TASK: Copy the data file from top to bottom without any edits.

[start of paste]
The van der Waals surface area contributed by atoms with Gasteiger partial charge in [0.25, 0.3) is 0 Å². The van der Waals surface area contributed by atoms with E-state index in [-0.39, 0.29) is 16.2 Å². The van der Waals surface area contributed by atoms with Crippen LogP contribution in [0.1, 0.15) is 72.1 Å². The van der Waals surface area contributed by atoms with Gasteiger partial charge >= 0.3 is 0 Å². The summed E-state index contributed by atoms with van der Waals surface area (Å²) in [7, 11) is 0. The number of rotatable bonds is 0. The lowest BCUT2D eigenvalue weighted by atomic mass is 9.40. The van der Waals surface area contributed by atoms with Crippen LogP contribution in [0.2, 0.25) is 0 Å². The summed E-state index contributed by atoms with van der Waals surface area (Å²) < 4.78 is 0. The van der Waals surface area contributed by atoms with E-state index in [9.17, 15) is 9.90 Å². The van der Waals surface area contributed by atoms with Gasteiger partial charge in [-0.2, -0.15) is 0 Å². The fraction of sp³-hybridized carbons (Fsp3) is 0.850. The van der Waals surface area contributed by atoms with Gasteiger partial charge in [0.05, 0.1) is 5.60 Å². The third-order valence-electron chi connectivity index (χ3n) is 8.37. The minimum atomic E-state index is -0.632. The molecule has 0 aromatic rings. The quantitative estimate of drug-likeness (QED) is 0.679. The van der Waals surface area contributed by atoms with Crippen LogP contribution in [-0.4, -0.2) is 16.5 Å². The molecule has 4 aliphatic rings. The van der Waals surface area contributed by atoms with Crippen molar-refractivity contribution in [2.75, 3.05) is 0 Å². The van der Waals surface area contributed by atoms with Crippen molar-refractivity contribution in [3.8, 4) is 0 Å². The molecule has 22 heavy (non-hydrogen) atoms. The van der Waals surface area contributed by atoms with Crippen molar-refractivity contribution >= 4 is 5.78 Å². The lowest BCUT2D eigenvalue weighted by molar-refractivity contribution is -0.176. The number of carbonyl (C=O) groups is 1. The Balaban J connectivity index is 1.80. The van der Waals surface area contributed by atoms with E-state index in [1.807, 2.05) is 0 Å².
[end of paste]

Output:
The van der Waals surface area contributed by atoms with Gasteiger partial charge in [0.25, 0.3) is 0 Å². The van der Waals surface area contributed by atoms with E-state index in [-0.39, 0.29) is 16.2 Å². The van der Waals surface area contributed by atoms with Crippen LogP contribution in [0.1, 0.15) is 72.1 Å². The van der Waals surface area contributed by atoms with Gasteiger partial charge >= 0.3 is 0 Å². The summed E-state index contributed by atoms with van der Waals surface area (Å²) in [7, 11) is 0. The number of rotatable bonds is 0. The lowest BCUT2D eigenvalue weighted by atomic mass is 9.40. The van der Waals surface area contributed by atoms with Crippen LogP contribution in [0.2, 0.25) is 0 Å². The summed E-state index contributed by atoms with van der Waals surface area (Å²) < 4.78 is 0. The van der Waals surface area contributed by atoms with E-state index in [9.17, 15) is 9.90 Å². The van der Waals surface area contributed by atoms with Gasteiger partial charge in [-0.2, -0.15) is 0 Å². The fraction of sp³-hybridized carbons (Fsp3) is 0.850. The van der Waals surface area contributed by atoms with Gasteiger partial charge in [0.05, 0.1) is 5.60 Å². The third-order valence-electron chi connectivity index (χ3n) is 8.37. The minimum atomic E-state index is -0.632. The molecule has 0 aromatic rings. The quantitative estimate of drug-likeness (QED) is 0.679. The van der Waals surface area contributed by atoms with Crippen LogP contribution in [-0.4, -0.2) is 16.5 Å². The molecule has 4 aliphatic rings. The van der Waals surface area contributed by atoms with Crippen molar-refractivity contribution in [2.75, 3.05) is 0 Å². The van der Waals surface area contributed by atoms with Crippen molar-refractivity contribution in [3.8, 4) is 0 Å². The molecule has 22 heavy (non-hydrogen) atoms. The van der Waals surface area contributed by atoms with Crippen molar-refractivity contribution >= 4 is 5.78 Å². The lowest BCUT2D eigenvalue weighted by molar-refractivity contribution is -0.176. The number of carbonyl (C=O) groups is 1. The Balaban J connectivity index is 1.80. The van der Waals surface area contributed by atoms with E-state index in [1.807, 2.05) is 0 Å².